Monday, April 06, 2015
House Speaker mum so far on complaint against Karl Rhoads
by Larry Geller
In a letter to House Speaker Joseph Souki emailed on March 29 (dated March 30), attorney Lance Collins lodged a complaint on behalf of two of his clients regarding the actions of Rep. Karl Rhoads while he was chair of a special investigating committee looking into whether former Speaker Calvin Say met the residency requirements to hold office.
To date, according to Collins, there has been no response from the Speaker.
A snip from the complaint:
On February 5, 2015, Karl Rhoads accessed an online database that maintained information obtained from voter registration affidavits. The information accessed includes both the public information (full name, precinct of registration and the status of the voter) and substantial private information (home address, telephone number, etc.,).|
Mr. Rhoads printed a copy of this information about Ms. Ramona Hussey and Ms. Natalia Hussey-Burdick and transmitted it to Mr. Calvin Say and his attorneys.
Mr. Say's attorneys subsequently submitted this information back to Mr. Rhoads on February 11, 2015 marked as Exhibits 1 and 2 to the Special Committee to Consider Misc. Comm. No. 1003.
Why is this a problem? First of all, as Collins notes, the disclosure of the private information was not necessary. And it is also prohibited by law (snip):
HRS 11-97(a) states:
(a) A voter's full name, district/precinct designation, and voter status shall be public; but all other personal information, as provided on the voter registration affidavit, shall be confidential except for election or government purposes in accordance with rules adopted by the chief election officer, pursuant to chapter 91.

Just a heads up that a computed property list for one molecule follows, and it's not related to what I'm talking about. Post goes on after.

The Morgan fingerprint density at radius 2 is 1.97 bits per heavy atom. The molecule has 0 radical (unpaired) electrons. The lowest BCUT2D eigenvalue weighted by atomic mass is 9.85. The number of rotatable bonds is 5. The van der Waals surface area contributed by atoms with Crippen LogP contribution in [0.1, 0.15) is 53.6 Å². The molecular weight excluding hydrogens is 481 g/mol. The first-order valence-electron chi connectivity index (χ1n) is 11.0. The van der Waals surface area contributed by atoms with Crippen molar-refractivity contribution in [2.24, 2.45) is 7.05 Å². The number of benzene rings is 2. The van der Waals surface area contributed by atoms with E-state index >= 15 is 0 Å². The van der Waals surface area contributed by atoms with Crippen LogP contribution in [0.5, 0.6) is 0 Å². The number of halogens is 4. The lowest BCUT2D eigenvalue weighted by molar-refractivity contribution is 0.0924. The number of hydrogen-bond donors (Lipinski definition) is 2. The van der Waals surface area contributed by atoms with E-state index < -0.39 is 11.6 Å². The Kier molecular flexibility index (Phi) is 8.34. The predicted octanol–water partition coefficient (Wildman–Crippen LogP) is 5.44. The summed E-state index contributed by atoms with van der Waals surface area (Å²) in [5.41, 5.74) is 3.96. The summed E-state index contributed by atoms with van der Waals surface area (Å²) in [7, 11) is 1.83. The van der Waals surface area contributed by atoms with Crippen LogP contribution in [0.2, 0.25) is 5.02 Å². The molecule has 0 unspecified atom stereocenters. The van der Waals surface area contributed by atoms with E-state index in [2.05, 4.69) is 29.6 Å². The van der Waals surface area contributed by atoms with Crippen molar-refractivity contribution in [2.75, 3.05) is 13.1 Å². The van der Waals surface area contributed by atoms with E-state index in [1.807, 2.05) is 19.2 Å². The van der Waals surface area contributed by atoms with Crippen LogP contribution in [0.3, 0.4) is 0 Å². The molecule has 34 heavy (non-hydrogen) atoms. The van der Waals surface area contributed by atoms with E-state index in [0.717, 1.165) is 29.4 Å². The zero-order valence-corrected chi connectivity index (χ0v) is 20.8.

Collins asked that the information be redacted from the document posted on the Capitol website, but on February 23, a copy on the website was only partially redacted, as his letter reports. I verified that it is the same copy posted today.
The document is still publicly available here. Nor is there any indication in the revised document or on the Capitol web page that the document posted is not the original as submitted by Say’s attorney and that it has been altered.
Should the investigative committee and Rhoads’ conduct as chair be subject to lower standards than, say, a court proceeding? Apparently not, at least not in Hawaii (snip):
The Hawai'i Supreme Court held that the same tests that apply to judges apply to quasijudicial adjudicators. Sussel v. City & County of Honolulu Civil Service Commission, 71 Haw. 101, 107 (1989). They noted: “There are certain fundamentals of just procedure which are the same for every type of tribunal and every type of proceeding. Concededly, a fair trial in a fair tribunal is a basic requirement for due process. This applies to [quasi-judicial proceedings] as well as to courts.” Id at 107 (citations omitted)
Since the Senate has now formed its own investigative committee to determine if Sen. Brickwood Galuteria lives in his district, the Supreme Court opinion might be something this new committee should keep in mind as well.
The lack of response so far raises again the question whether politically powerful legislators are allowed to break rules and laws with impunity.
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